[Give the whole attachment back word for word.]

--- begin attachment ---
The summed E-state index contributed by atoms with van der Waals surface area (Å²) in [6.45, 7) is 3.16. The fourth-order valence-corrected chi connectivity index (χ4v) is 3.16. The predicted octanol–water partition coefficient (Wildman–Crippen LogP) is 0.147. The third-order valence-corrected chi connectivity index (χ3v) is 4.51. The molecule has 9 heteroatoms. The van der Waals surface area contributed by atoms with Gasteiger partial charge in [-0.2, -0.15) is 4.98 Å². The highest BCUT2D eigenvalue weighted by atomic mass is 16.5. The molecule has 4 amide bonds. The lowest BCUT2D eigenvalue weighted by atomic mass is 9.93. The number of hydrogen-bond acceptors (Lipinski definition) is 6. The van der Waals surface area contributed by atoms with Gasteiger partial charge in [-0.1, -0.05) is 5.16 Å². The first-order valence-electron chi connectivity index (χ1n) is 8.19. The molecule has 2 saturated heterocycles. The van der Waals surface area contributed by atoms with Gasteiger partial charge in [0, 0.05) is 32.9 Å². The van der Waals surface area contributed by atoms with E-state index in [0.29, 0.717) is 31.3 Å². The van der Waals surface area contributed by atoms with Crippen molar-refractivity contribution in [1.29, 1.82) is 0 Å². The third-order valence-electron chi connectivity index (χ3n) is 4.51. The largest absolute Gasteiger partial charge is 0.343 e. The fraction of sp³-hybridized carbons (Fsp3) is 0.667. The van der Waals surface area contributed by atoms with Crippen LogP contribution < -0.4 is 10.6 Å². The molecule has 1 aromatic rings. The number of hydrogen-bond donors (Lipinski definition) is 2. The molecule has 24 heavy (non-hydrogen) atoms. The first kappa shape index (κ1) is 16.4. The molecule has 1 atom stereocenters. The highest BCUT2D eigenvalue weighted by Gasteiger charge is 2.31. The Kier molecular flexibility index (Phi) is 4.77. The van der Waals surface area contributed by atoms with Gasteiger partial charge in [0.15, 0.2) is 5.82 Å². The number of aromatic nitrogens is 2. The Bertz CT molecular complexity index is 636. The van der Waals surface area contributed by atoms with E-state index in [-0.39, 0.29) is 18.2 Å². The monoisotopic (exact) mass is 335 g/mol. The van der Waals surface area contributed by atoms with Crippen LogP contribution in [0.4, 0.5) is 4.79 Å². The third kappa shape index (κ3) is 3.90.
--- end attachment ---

The summed E-state index contributed by atoms with van der Waals surface area (Å²) in [6.45, 7) is 3.16. The fourth-order valence-corrected chi connectivity index (χ4v) is 3.16. The predicted octanol–water partition coefficient (Wildman–Crippen LogP) is 0.147. The third-order valence-corrected chi connectivity index (χ3v) is 4.51. The molecule has 9 heteroatoms. The van der Waals surface area contributed by atoms with Gasteiger partial charge in [-0.2, -0.15) is 4.98 Å². The highest BCUT2D eigenvalue weighted by atomic mass is 16.5. The molecule has 4 amide bonds. The lowest BCUT2D eigenvalue weighted by atomic mass is 9.93. The number of hydrogen-bond acceptors (Lipinski definition) is 6. The van der Waals surface area contributed by atoms with Gasteiger partial charge in [-0.1, -0.05) is 5.16 Å². The first-order valence-electron chi connectivity index (χ1n) is 8.19. The molecule has 2 saturated heterocycles. The van der Waals surface area contributed by atoms with Gasteiger partial charge in [0, 0.05) is 32.9 Å². The van der Waals surface area contributed by atoms with E-state index in [0.29, 0.717) is 31.3 Å². The van der Waals surface area contributed by atoms with Crippen molar-refractivity contribution in [1.29, 1.82) is 0 Å². The third-order valence-electron chi connectivity index (χ3n) is 4.51. The largest absolute Gasteiger partial charge is 0.343 e. The fraction of sp³-hybridized carbons (Fsp3) is 0.667. The van der Waals surface area contributed by atoms with Crippen LogP contribution < -0.4 is 10.6 Å². The molecule has 1 aromatic rings. The number of hydrogen-bond donors (Lipinski definition) is 2. The molecule has 24 heavy (non-hydrogen) atoms. The first kappa shape index (κ1) is 16.4. The molecule has 1 atom stereocenters. The highest BCUT2D eigenvalue weighted by Gasteiger charge is 2.31. The Kier molecular flexibility index (Phi) is 4.77. The van der Waals surface area contributed by atoms with Gasteiger partial charge in [0.15, 0.2) is 5.82 Å². The number of aromatic nitrogens is 2. The Bertz CT molecular complexity index is 636. The van der Waals surface area contributed by atoms with E-state index in [-0.39, 0.29) is 18.2 Å². The monoisotopic (exact) mass is 335 g/mol. The van der Waals surface area contributed by atoms with Crippen LogP contribution in [0.4, 0.5) is 4.79 Å². The third kappa shape index (κ3) is 3.90.